Wednesday, September 12, 2007

A Sad Commentary

Or, this may be three sad commentaries, maybe more. You know how my brain works - rather like an egg-beater.

Yesterday, I had my GYN appointment, which made me 1.25 hours late to the office. And despite being salaried, I still have to submit a TIME SHEET every two weeks. At my age. So I planned to skip lunch and eat at my desk and run no errands, except my boss, the owner of all these companies I work for, gave me errands to run - things to buy and send to him in Florida. Since Boston Market is just about three blocks from the office supply store I frequent, and since I've developed a fondness for their chopped salad with chicken, I felt a brief stop at their drive up window was in order.

However, I couldn't get out of the driveway of the office supply store because all kinds of emergency vehicles kept screaming past, and weaving through the five lanes of lunchtime traffic. One was a cop car with a bicycle on a rack on the back. That was a new one. After I got out into traffic, I had to pull over again, this time for an ambulance. Fire trucks, police cars, ambulance...must have been ugly.

The Boston Market is across a very large parking lot, but otherwise next to Wal-Mart (or Walmarket, as my friend Dell says). I thought it strange that four Walmarket employees, all female, were standing in the driveway. Weren't they afraid of getting hit by someone eager to get in and spend their hard-earned cash? I toodled my chubby self down the half block to the entry leading to the restaurant...when I finally noticed that all those emergency vehicles were in the Walmarket lot, even the cop with the bicycle. And there weren't very many cars parked next to the building. And those four female employees were stretched across the driveway, blocking the entrance.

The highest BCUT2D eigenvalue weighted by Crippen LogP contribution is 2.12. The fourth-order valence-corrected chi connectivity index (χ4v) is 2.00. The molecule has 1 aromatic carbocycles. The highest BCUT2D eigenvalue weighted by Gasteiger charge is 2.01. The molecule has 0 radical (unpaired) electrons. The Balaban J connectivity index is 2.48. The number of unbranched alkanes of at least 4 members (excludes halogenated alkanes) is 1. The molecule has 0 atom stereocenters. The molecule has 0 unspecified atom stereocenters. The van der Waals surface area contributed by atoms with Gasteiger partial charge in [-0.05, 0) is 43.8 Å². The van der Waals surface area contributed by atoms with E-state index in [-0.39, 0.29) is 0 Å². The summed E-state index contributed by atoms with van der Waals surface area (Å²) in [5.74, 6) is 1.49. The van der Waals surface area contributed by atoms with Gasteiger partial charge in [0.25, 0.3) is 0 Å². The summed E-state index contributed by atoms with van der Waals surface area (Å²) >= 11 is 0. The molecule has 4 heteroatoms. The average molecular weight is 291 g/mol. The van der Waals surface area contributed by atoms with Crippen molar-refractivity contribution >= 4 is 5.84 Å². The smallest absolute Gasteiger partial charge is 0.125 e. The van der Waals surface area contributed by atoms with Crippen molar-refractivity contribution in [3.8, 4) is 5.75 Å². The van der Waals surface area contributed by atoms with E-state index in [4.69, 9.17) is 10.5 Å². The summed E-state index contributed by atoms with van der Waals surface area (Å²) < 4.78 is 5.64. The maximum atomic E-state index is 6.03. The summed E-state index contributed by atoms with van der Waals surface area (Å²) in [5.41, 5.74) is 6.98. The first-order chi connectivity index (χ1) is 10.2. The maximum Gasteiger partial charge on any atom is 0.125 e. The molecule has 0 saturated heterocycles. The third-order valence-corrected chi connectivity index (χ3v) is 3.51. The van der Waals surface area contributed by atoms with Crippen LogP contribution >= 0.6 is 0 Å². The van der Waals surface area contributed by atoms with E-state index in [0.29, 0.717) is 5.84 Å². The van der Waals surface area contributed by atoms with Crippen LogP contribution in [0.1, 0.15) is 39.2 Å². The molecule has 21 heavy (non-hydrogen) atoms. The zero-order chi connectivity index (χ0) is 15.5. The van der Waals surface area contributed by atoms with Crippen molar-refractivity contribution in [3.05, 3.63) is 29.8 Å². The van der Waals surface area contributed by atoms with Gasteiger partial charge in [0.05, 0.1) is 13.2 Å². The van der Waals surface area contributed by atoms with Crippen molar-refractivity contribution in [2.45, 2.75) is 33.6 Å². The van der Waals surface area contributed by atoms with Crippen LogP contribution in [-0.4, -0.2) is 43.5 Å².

The voice on the drive-up service for the restaurant took my order, and couldn't believe I didn't want more than just a salad. The voice (it was a very perky, cute, but vapid voice...)couldn't believe I didn't want more than a salad with some chicken, but I'm only eating for one, and how did she know I was chubby over the loudspeaker? But I digress...

I pulled up to the pick-up window, passed over my $1 off coupon and my money (boy was she disappointed that I had a coupon...and yes, I'm chubby and I use coupons, and this is what my life has become, along with filling in time sheets) I asked what was going on. She said in her cute little perky voice, "Oh, another bomb threat," and handed me my bag-o-lunch. "ANOTHER?!" I said. And her reply? (This is where I get sad...) "Yeah, they had one a couple weeks ago. (BIG shrug) It's 9/11. Have a nice day."

I puzzled over this all afternoon. I THINK what her shrug and casual attitude said was *what do you expect on 9/11?* but then I wonder if it was even more blase' than that, and it said *bomb threats are no big deal.* I still don't know. Either way, it makes me very sad that some portion of the population feels we should expect some creep to make bomb threats at Wal-Mart on 9/11. Part of me is upset that we have creeps that make bomb threats on any day. And though the larger part of this tax-payer is pleased that we have people who respond to bomb threats, I'm really frustrated that they have to respond to every single one of these, with this kind of person-power, every time some creep decides to do this.